Fall is here again; my favorite time of year. Which means it’s almost time for that annual autumn tradition we all know and love: National Cybersecurity Awareness Month! OK, so maybe that’s not what you thought I was going to say. But it is an important reminder to focus for a bit on our personal and professional online security. And there’s no reason why it can’t be as much fun as say, a good college football game or Halloween, right? (Or at least a close second or third?) Around this time last year, I wrote about using cybersecurity training games to make learning fun and make it stick. So I’m back today with some new ways to get your staff actually interested in being part of the solution, by using games and other interactive methods.
Fortifying the human firewall
But first, why is this so important that we need to go back over it every October? Well, that’s because human errors and mistakes are often the cause of security breaches. In fact, studies show that human error is one of the top root causes of data breaches, preceded only by malicious or criminal attacks. At the same time, humans are the ultimate firewall in stopping cyberattacks that have sneaked past automated security measures. So, improving employee awareness should be at the forefront of most companies’ security training. In other words, it’s time to turn that vulnerability into a defensive asset!
Toss out that boring Powerpoint
There’s no reason why cybersecurity training needs to be a series of dull slideshows and blah, blah, blah lectures. At CGNET we make it a point to use quizzes and games in our training. And there’s a good reason why: Studies suggest that almost 9 in 10 employees feel happier when their learning is gamified at work. Check out this great study that offers up some fascinating statistics when comparing gamified to non-gamified training. One stat of note is that when gamified elements were added to training, 83% of subjects reported feeling motivated vs. only 28% having reported this when they were given more traditional training. And reports of boredom dropped from nearly half to only 10% after a gaming aspect was introduced.
Really, it’s just common sense. Doing something fun and interactive holds our attention far longer than being made to sit passively through a lecture. And if you are paying closer attention, you are more likely to remember what you’ve learned that much longer.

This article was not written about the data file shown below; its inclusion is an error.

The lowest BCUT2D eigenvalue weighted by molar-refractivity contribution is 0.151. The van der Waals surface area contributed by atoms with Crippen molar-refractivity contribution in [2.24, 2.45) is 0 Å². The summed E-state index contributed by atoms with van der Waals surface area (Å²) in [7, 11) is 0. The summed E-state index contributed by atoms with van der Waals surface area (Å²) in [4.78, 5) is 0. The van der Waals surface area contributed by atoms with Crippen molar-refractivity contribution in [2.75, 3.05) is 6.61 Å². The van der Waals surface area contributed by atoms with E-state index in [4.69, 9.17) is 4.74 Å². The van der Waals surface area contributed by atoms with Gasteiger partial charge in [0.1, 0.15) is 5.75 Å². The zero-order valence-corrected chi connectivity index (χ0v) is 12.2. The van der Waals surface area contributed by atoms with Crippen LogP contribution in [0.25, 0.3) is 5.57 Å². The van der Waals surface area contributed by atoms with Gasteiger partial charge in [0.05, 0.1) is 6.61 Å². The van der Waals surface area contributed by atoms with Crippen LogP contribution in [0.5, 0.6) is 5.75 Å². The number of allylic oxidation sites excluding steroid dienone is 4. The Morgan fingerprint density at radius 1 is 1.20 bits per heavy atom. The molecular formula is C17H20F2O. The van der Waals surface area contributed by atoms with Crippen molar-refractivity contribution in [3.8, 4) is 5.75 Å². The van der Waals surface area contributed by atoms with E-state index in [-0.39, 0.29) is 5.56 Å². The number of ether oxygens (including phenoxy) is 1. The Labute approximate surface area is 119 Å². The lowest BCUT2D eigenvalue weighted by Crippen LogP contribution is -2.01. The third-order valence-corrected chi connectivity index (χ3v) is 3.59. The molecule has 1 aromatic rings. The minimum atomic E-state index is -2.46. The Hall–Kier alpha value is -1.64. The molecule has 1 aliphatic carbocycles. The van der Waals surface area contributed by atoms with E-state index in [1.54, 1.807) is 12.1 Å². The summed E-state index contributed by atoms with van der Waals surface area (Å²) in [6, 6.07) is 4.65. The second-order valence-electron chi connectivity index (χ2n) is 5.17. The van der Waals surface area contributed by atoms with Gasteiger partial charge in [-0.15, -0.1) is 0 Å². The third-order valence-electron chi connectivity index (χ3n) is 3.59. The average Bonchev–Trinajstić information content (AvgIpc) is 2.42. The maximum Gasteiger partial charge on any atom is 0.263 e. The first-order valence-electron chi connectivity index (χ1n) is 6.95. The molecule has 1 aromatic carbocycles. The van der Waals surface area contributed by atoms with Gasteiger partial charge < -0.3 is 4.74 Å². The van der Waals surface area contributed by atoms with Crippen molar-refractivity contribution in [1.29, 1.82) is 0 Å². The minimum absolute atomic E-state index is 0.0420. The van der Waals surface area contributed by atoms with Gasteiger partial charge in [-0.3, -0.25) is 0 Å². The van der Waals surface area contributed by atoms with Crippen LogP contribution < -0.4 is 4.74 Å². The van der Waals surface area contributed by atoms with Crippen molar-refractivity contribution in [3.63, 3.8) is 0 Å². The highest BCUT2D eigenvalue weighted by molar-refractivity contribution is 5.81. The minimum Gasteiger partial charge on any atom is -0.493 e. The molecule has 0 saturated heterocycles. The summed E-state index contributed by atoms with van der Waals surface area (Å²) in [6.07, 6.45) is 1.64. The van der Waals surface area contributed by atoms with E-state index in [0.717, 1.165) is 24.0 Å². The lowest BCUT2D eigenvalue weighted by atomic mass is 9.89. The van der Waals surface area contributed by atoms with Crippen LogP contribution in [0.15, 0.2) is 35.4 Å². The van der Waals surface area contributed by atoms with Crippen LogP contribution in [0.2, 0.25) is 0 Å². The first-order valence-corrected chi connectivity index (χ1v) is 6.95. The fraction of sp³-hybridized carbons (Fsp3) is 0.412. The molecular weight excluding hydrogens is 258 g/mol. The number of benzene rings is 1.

Let the games begin!
In my post last year I introduced you to several cybersecurity training games that were available at that time. Unfortunately, most of the links in that post have since vanished, with the exception of a pop quiz from Cybercrime Magazine (still quite relevant, as it is geared to remote workers) and a resource for 41 cybersecurity quizzes and trivia games from ProProfs.com. (Also all still worthwhile.) So, I figured I’d better jump on the internet and find you all some new ones. (And don’t forget: Incentivize your games with rewards for playing and prizes for competitions!)
In this simulation game you need to spot and remove common workplace security violations before the timer runs out. I tried it out – took me 2 tries to “pass” before the clock ran out. Simple, yet a quick and fun little game that pointed out some good cyber-safety tips. Could be a good intro game at the start of a training session, just to gage where people are at in terms of their cyber know-how.
This is an exercise/quiz in which the user tries to find the phishing indicators that are the most difficult to spot within a message. And as part of the process, users are given detailed explanations as to why they guessed correctly or incorrectly. This helps users gain awareness of specific tactics hackers employ to abuse their trust.
Each year since 2013, the Division of IT at Texas A&M University comes up with a well-crafted online game to bring cybersecurity awareness to their students, faculty and staff. Even if you’re not an Aggie, you can still play along. And I did. This one from 2019 – with graphics reminiscent of one of my all-time favorite tv shows, Monty Python’s Flying Circus – was surprisingly engaging. (As well as educational, of course.) I think if you were to pass the link around to your staff, they – and you – would not be disappointed.
Here’s another one from Texas A&M (their 2020 contribution). I went through a bit of this one and also found it to be both fun and useful. In fact, their whole catalog of cybersecurity training games, dating back to 2013, is still available on the school’s main cybersecurity page here. I didn’t have time to try them all. But if they are anything like the two that I did check out, I have feeling they’re also pretty darn good.
Feeling creative? Make up your own game
Security awareness offers the perfect scenarios to create role-playing games. For example, have some team members act as cybercriminals and come up with ways to try to scam the other team. Then have them switch sides to learn about the different aspects of how phishing messages are crafted, as well as how to spot the signs. Or make up a cybersecurity trivia game, with points awarded for correct answers and a prize for the winner. (This would be an easy one to play over Zoom or Teams!) Or how about having teams work together on a “Create a Cybersecurity PSA Contest”. Each team could be assigned some aspect of security (passwords, phishing, office place security issues, etc), and then the Team with the best/most educational PSA (as determined by the IT staff) wins an award. Just a few ideas to get your creative juices flowing…
The bottom line is this: However you decide to do your training, keep in mind that by making it fun, the lessons should really “stick”. So put on those creative thinking caps (or just borrow from my list above) and get those games going!